The CHAIRMAN. We have a great many men, some of them in public life, who think that a post office, a commodious building for postal service, should only be afforded in the larger cities. Congress has turned over the construction program to the departments of the Government that are keeping their hands on it.

Mr. BENTLEY. I mentioned post offices only to indicate that the communities have some size. My private opinion is that any post office should be built as a business matter and the cost limited to the necessities of the case, and that excessive expenditures for post offices should be prohibited.

The CHAIRMAN. I have an old-fashioned idea that the people might decide their policy through their chosen representatives who are responsible to them. That has been my view and I voted that view when Congress surrendered its right in that connection. did not agree to the proposition that it should surrender and I do not now.

Mr. Brown. Are there any considerable number of suitable homes throughout the country vacant now?

Mr. BENTLEY. My observation and study has convinced me that the usual estimate of vacant homes in the greater part of the United States is grossly exaggerated, and that a large percentage of those unoccupied are not decently habitable. The suggestion of first taking care of the vacant homes of the country before building new ones is, in my opinion, ill-advised. I recognize the importance of repairing, remodeling, and modernizing many of them, but the major problem urgently insistent is new-home construction.

Home financing, from the viewpoint of the home owner, should be on a noninvestment basis, and be handled as a matter of public welfare, and there should be no exploitation of home owners in the financing of their homes. I have had some experience in home

finding in the country. The urban and suburban home, as an institution, is divorced from the owner's business. The rural home, as an institution, is both a home and a business. One member of the committee raised the question of the probable success of this legislation for home financing in view of the failure of the Federal farm loan agencies for financing farm homes.

Mr. WILLIAMS. The joint-stock land banks.

Mr. BENTLEY. Yes, the joint-stock land banks. I was interested in rural home finding at the time I opposed that legislation and predicted what would happen to it. In my opinion, the effort to shift the responsibility from the individual citizen to the shoulders of the Government is always a defect in legislation and in the end defeats its purpose.

Mr. CAVICCHIA. Isn't that what the bill aims to do?
Mr. BENTLEY. To do what?
Mr. CAVICCHIA. Throw the burden on the Government?

Mr. BENTLEY. It looks so to me. As I have listened to the proponents of this legislation, I have been reminded of a comment on prayer once made by a minister who said one listening to the prayers of most people, would have to conclude that the common conception of God is that he is an Almighty crank turner for every man with an ax to grind. The discussion of the proponents of his bill gives me the feeling that Uncle Sam must be an almighty almoner. I do not mean to charge that for I am not making charges; I want simply to speak out of my actual convictions, the product of 20 to 30 years' experience in home finding, and of a study of human welfare as related to home and community life, of community welfare as affected by the status of the home, and national welfare and progress as affected by local community life.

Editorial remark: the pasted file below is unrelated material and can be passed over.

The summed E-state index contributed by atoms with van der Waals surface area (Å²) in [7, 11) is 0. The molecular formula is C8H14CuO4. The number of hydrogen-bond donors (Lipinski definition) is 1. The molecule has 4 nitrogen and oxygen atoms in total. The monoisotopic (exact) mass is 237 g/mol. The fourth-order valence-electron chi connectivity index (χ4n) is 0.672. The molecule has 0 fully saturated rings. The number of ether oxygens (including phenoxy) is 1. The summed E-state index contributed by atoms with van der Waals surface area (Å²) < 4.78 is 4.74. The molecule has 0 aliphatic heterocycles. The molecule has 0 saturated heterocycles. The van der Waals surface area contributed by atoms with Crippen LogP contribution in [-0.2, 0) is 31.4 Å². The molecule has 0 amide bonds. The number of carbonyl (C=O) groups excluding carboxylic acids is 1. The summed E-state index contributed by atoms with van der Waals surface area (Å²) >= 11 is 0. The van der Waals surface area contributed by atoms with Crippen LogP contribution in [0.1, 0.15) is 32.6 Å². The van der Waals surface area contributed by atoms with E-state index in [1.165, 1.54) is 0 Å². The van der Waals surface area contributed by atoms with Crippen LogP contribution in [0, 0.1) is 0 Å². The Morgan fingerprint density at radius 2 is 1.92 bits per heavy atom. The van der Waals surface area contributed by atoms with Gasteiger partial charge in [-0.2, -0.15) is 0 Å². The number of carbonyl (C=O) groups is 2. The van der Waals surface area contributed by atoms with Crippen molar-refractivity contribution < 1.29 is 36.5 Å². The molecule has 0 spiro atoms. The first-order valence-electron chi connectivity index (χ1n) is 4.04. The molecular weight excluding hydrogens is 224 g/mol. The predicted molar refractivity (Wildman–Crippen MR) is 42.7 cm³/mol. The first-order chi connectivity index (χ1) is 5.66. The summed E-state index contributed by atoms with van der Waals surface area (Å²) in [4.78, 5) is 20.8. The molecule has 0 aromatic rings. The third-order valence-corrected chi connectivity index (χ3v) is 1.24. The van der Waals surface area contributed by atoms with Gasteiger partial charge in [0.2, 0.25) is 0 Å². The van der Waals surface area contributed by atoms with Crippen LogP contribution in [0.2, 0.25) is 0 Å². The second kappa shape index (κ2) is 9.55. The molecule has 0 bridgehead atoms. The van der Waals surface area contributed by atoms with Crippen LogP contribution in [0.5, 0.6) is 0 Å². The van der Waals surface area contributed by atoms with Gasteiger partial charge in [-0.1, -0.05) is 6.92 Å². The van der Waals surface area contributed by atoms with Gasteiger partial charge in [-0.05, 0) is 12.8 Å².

The vital feature of American civilization, in my opinion, is a highly cultivated, localized community, in which the home is carefully protected from exploitation and from excessive costs and from injurious moral influences. Contrary to some philosophies, the individual, in my opinion, is not the unit of society. The home and family is the social unit, and the community, with its interacting agencies is the unit of national life and anything that gets us away from that fundamental concept, whether in home financing or whatnot, is inimical to the real American spirit.

Now, there are some obstacles to the successful handling of the problem this committee is considering. I have enjoyed listening to the discussions, observing the efforts of the committee to find out who devised this bill; why they did it, what they expect to get out of it, and to find the actual purpose of the whole matter.

This banking and currency committee, in my opinion, is one of the most important in the entire Government machinery; and its evident intention to get at the real gist of this bill leads one to speak with assured confidence.

Mr. Brown. Mr. Williams says he is ready to admit the charge for the committee, without any proof.

Mr. BENTLEY. The two things it is proposed to foster by this bill are reemployment, and nothing will hasten that as much as the building of new homes; and financial assistance to the home owner. To these one can appropriately add the protection of the United States Treasury and of the taxpayers.